+ For cognitive presence, you construct and confirm meaning through sustained reflection and discourse.
+ For social presence: it's motivating, you have a conversation, with linkbacks, and a discourse which is sustained.
+ For teacher presence: you can influence the design, facilitation and direction of cognitive and social processes. Some ask: what if Ss don't subscribe? Answer: Of course they will. Or you can pre-populate the blogspace. The Ts voice, coming through weblog, is much better than email.
6:35 Final slide (my 2 fingers blur over the keyboard) Where to now? Slide has three logos:
1) Drupal: an open source community management system, blogs within the CMS
2) With Wordpress organization has own blog server
3) Schooltool has the potential to do administration (I wrote "freely" here?) and can integrate with Drupal and Wordpress. So we can have a sustainable -low/no cost- learning environment, very flexible, open source and not propriatary
OK, 6:40, time for questions (I think: what about wikis? Did I miss it?)
Question from Aaron regarding the challenges of implementing blogs inside a traditional, slightly rigid institutional culture...is there hope?
JF asks Aaron: how is Japanese culture vis-a-vis adoption? Aaron answers: challenging; the culture values authority, so much depends on incoming orientation of learners.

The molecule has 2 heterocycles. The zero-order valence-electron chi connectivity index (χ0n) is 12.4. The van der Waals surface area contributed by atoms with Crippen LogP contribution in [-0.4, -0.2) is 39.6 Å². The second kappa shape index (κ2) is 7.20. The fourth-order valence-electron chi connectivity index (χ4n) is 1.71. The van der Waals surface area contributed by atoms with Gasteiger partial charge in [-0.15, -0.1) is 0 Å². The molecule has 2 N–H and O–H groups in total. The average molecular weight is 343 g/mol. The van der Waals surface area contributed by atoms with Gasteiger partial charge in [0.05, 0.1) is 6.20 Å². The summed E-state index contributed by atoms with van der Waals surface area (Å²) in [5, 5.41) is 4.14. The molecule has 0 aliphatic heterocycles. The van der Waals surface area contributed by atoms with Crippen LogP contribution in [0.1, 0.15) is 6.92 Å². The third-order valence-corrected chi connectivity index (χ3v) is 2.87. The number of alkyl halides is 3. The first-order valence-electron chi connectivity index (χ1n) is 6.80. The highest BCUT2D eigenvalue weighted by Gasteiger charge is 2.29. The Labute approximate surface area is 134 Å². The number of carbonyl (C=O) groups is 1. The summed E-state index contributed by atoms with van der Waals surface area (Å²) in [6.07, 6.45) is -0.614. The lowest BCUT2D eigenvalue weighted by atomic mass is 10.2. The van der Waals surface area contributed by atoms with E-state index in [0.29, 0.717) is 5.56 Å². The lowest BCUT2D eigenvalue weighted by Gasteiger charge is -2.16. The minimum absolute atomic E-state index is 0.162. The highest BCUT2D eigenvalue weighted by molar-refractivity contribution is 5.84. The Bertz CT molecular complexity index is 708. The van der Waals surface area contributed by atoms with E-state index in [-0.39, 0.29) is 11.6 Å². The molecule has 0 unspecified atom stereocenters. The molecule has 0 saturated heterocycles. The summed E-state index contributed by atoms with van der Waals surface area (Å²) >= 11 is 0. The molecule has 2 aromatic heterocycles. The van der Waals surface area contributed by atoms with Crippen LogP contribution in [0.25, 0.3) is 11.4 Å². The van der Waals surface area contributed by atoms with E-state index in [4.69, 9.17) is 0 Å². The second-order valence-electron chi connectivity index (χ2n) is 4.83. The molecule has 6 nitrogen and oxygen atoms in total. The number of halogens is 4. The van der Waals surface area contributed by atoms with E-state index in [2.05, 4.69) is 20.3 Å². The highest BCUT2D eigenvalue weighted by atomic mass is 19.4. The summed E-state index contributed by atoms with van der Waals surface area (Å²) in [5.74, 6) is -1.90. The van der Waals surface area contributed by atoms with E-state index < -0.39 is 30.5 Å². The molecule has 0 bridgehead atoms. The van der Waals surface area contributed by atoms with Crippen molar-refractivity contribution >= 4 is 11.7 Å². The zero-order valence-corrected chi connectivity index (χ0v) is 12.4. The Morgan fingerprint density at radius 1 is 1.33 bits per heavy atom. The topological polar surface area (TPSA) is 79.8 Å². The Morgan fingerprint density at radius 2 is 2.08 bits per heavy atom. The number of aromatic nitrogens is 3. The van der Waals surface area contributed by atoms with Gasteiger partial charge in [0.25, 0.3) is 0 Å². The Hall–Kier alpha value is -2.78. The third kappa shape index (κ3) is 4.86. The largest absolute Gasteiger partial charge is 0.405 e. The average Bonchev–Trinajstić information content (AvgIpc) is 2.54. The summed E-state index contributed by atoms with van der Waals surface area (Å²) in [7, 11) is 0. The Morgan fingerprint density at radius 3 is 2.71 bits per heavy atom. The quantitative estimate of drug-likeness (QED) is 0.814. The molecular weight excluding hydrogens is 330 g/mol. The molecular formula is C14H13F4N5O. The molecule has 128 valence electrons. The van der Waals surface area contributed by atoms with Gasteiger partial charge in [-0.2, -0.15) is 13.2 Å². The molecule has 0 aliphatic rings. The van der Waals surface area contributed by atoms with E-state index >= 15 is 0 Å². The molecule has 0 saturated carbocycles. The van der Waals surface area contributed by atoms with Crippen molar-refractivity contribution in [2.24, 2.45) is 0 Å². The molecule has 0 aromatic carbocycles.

(I'm listening to the discussion now and have forgotten to blog - drats!).
Susan Marandi asks a interesting question regarding how to incorporate blogging into the curriculum.
JF answers: journals are a good way. Before, learning/class journals were often filled out in the last 2 weeks of term. Because blogging is socially motivating -with the audience of peers and teacher- journals implemented as blogs are usually maintained throughout the term. Also, you can do private journals as blogs as well, if reflective learning is the idea, so then blogging is the best alternative.
Bee contributes an example here: showing a S's blog, which illustrates many of these points.
James summarizes by offering us a resource: the IncSub organization, which is a good support network for teachers who want to implement blogging, and he invites us all to visit.
We all thank James and we sign off.
(I think: this was great...a discussion led by a global thought-leader, involving interchange among two dozen participants around the world. Fascinating content, fascinating delivery medium.)